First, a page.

Flickchart Road Trip: Hawaii
Welcome to the latest installment of Flickchart Road Trip, in which I’m starting in Los Angeles and “driving” across country, watching one movie from each state and posting about it once a week. The new movie I watch will go up against five movies from that state I’ve already seen, chosen from five distinct spots on my own Flickchart. Although I won’t tell you where the new movie actually lands in my chart (I don’t like to add new movies until I’ve had a month to think about them), I’ll let you know how it fared among the five I’ve chosen. Thanks for riding shotgun!
It’s a historic moment, ladies and gentlemen. The Flickchart Road Trip ceases to involve roads.
I could drive from Washington to Alaska — barely — but driving from Alaska to Hawaii involves some kind of aquatic vehicle that hasn’t been invented yet, and probably a lot longer than one week.
I anticipated this problem in advance. That meant that I purchased a flight from Anchorage to Kona on the so-called “big island,” and that I managed to find a guy online who happened to want to drive my car from Anchorage back to Los Angeles. He didn’t seem too shady, either.
The flight itself took up the better part of a week. I flew from Anchorage to Seattle, laid over for an hour there, then Seattle to Honolulu, laid over for an hour there, then Honolulu to Kona. The total travel time was more than 13 hours. The last hop was definitely worth it, though, since I’d already been to the island of Oahu, but had yet to take in any of the big island.
It’s an understatement to call the area beautiful, and also to remark on the difference in climate from my most recent state. So I won’t even do that. Instead, I’ll tell you about walking on a volcano.
Not just any dormant volcano, either, but Kilauea, located 30 miles south of Hilo (where I was staying). Kilauea is one of the most active volcanoes on earth, and one of the big island’s main tourist attractions. It’s actually been erupting constantly for over 30 years, which gives you some sense of the scale of the eruption (it’s no Mount St. Helens) and the likelihood of getting covered in gooey gobs of blistering lava (very low). The tour I did involved the 10.6-mile Crater Rim Drive, which features such attractions as the Kilauea overlook, Jaggar Museum, Halemaumau Crater, Devastation Trail, Kilauea Iki Crater Overlook and the Thurston Lava Tube. We also got to hike onto Kilauea itself, and do all the stuff you would expect: picking up handfuls of lava rocks, taking in the crisp air at that altitude, and sharing nervous looks with your fellow tourists, which betray the distant fear that you might, just might, be the next statistic in a major news story.
I descended in one piece and had an evening of mai tais at the hotel to celebrate.
In one of my last dates on the trip, I watched 50 First Dates, my Hawaii movie. The 2004 film is directed by comedy vet Peter Segal, the second of three straight Sandler collaborations (Anger Management before this, The Longest Yard after). Hawaii is not my 50th state on this trip — that’s next week — but it is the 50th state to join the union, so the title seemed appropriate. I kind of wonder if that’s what they were going for, except that the words “50 first dates” sound more like “51st state,” which doesn’t make any sense. Anyway, Flickcharters think it’s the 2634th best movie of all time.
What it’s about
Henry Roth (Adam Sandler) is the most irresistible marine veterinarian on the island of Oahu, romancing female tourists for the length of their stay and no longer. His one-night-stand way of thinking is put to the test when he sees an attractive and sprightly young woman making towers out of her waffles at a local breakfast spot, and strikes up a conversation with her. Ironically, Lucy Whitmore (Drew Barrymore) is not suited to anything more than a one night stand, as a car accident the previous year has left her with brain damage that prevents her from making new memories. As such, Lucy has been stuck repeating the day before her accident, a charade intricately supported by her father (Blake Clark) and her brother (Sean Astin), who go to great lengths to reconstruct the events of that day to keep her in a state of ignorant bliss. Henry is convinced he can get through to her, and undergoes a campaign to make her fall in love with him — despite the fact that each morning, she believes she’s meeting him for the first time.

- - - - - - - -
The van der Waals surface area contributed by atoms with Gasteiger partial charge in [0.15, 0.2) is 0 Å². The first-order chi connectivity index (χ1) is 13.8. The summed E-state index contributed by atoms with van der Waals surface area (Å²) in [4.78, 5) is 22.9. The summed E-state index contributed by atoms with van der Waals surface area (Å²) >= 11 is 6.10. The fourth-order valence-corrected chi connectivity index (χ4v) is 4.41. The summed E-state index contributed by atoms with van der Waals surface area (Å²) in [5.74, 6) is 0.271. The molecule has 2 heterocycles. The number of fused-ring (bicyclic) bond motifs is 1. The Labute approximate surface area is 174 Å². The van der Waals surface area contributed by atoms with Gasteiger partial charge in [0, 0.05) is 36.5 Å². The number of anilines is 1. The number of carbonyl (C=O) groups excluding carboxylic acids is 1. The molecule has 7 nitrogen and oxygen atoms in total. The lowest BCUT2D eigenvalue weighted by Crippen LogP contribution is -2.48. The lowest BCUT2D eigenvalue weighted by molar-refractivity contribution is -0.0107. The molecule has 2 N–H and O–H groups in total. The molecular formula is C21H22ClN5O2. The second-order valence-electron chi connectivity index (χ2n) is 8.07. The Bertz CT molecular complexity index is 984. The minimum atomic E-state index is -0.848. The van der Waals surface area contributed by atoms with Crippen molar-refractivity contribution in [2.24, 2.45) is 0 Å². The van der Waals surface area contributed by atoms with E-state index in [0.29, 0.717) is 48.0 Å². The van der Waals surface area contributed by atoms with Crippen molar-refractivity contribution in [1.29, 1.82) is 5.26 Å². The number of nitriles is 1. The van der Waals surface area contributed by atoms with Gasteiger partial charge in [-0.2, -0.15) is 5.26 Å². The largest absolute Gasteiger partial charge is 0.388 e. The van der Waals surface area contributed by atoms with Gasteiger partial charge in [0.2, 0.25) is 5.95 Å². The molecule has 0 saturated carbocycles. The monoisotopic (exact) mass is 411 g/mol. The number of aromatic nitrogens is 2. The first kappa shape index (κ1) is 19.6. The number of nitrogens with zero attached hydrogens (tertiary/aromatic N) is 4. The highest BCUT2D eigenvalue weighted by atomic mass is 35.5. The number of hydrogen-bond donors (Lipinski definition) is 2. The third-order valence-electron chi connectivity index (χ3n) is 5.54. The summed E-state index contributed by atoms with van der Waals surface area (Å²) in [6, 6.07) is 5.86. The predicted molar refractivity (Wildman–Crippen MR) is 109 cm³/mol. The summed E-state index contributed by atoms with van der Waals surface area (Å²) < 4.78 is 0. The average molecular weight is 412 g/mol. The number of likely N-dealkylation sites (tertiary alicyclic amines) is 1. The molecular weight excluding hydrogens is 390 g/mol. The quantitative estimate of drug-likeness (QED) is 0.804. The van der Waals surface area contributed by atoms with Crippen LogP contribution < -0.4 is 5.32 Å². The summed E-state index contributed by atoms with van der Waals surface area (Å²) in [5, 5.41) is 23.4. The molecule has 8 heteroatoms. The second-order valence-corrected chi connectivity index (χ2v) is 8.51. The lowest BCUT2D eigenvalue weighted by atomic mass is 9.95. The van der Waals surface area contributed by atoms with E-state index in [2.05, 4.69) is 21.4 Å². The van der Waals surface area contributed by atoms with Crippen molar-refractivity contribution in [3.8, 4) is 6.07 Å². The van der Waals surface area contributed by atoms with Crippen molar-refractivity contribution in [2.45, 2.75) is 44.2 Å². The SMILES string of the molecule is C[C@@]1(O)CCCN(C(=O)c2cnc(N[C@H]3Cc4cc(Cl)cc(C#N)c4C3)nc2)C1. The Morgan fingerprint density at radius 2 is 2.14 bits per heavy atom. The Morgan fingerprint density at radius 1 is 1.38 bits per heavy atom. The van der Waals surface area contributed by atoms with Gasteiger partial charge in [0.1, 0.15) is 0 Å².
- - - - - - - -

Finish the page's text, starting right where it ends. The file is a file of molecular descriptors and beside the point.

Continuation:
How it uses the state
As is the case with all movies set in Hawaii, Hawaii is not, nor could it be, an incidental setting. The very first line in the movie is “So how was Hawaii?” — addressed to a woman returning from a vacation where she had been wooed by the notorious marine biologist ladies man, Adam Sandler. The movie is set on Oahu, and immerses itself in local color pretty much from start to finish.
What it’s up against
Before we get to my thoughts on the film, let’s duel it against five other Hawaii movies I’ve already seen, shall we? As you know if you’ve ever added a film to Flickchart using the “By Title” feature, the new movie goes up first against the movie in the exact middle of your rankings. The outcome of that duel determines whether it faces the film at the 75th percentile or the 25th percentile, and so on, until it reaches its exact right place. With five movies, that means at least two and as many as three duels. Here are the films 50 First Dates will battle:
1) Forgetting Sarah Marshall (2008, Nicholas Stoller). My Flickchart: #68/3603. Global: #1035. If you need proof of just how much I love Forgetting Sarah Marshall, when I was a guest on Flick Fights, the official Flickchart podcast, I (in)famously chose it over Jaws (my #1 Massachusetts movie). This perfect little film, about a guy who inadvertently stalks his celebrity ex-girlfriend on a trip to Hawaii with her new rock star beau, is equally adept at big laughs and big insights. It’s a sweetly funny exploration of heartbreak, rebirth, and puppet Dracula musicals, and what better location for such stuff than a gorgeous Hawaiian resort? The writing is terrific, but this movie is as special as it is because of the cast. The ensemble of Jason Segel, Mila Kunis, Kristen Bell and Russell Brand could not be better, and they even spun Brand’s character off to his own movie, Get Him to the Greek.